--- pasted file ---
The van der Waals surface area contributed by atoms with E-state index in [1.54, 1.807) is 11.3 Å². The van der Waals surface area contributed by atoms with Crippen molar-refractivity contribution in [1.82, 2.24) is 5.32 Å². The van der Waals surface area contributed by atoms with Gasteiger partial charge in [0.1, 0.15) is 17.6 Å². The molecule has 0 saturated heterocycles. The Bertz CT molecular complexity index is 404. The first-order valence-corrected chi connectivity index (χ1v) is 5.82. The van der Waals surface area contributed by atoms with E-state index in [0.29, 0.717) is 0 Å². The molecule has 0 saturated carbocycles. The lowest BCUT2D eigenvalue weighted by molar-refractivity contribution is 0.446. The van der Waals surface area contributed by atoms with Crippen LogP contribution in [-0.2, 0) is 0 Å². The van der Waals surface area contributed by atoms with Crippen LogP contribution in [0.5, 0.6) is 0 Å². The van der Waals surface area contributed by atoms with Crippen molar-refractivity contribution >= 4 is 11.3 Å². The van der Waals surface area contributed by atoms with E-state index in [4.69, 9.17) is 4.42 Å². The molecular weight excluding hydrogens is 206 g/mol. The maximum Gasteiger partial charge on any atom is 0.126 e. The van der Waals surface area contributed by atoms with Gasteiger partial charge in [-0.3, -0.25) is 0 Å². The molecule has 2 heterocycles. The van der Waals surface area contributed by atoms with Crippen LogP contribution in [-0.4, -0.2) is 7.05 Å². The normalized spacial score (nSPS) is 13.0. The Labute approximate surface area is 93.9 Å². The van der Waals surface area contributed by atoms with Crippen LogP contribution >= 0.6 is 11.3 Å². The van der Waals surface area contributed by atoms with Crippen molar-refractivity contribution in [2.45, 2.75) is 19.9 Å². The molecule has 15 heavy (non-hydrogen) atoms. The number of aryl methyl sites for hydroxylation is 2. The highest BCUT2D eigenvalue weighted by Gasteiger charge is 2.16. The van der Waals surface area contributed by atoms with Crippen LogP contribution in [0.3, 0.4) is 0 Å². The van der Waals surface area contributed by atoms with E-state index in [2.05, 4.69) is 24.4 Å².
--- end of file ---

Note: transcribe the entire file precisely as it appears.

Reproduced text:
The van der Waals surface area contributed by atoms with E-state index in [1.54, 1.807) is 11.3 Å². The van der Waals surface area contributed by atoms with Crippen molar-refractivity contribution in [1.82, 2.24) is 5.32 Å². The van der Waals surface area contributed by atoms with Gasteiger partial charge in [0.1, 0.15) is 17.6 Å². The molecule has 0 saturated heterocycles. The Bertz CT molecular complexity index is 404. The first-order valence-corrected chi connectivity index (χ1v) is 5.82. The van der Waals surface area contributed by atoms with E-state index in [0.29, 0.717) is 0 Å². The molecule has 0 saturated carbocycles. The lowest BCUT2D eigenvalue weighted by molar-refractivity contribution is 0.446. The van der Waals surface area contributed by atoms with Crippen LogP contribution in [-0.2, 0) is 0 Å². The van der Waals surface area contributed by atoms with Crippen LogP contribution in [0.5, 0.6) is 0 Å². The van der Waals surface area contributed by atoms with Crippen molar-refractivity contribution >= 4 is 11.3 Å². The van der Waals surface area contributed by atoms with E-state index in [4.69, 9.17) is 4.42 Å². The molecular weight excluding hydrogens is 206 g/mol. The maximum Gasteiger partial charge on any atom is 0.126 e. The van der Waals surface area contributed by atoms with Gasteiger partial charge in [-0.3, -0.25) is 0 Å². The molecule has 2 heterocycles. The van der Waals surface area contributed by atoms with Crippen LogP contribution in [-0.4, -0.2) is 7.05 Å². The normalized spacial score (nSPS) is 13.0. The Labute approximate surface area is 93.9 Å². The van der Waals surface area contributed by atoms with Crippen LogP contribution >= 0.6 is 11.3 Å². The van der Waals surface area contributed by atoms with Crippen molar-refractivity contribution in [2.45, 2.75) is 19.9 Å². The molecule has 15 heavy (non-hydrogen) atoms. The number of aryl methyl sites for hydroxylation is 2. The highest BCUT2D eigenvalue weighted by Gasteiger charge is 2.16. The van der Waals surface area contributed by atoms with Crippen LogP contribution in [0.3, 0.4) is 0 Å². The van der Waals surface area contributed by atoms with E-state index in [2.05, 4.69) is 24.4 Å².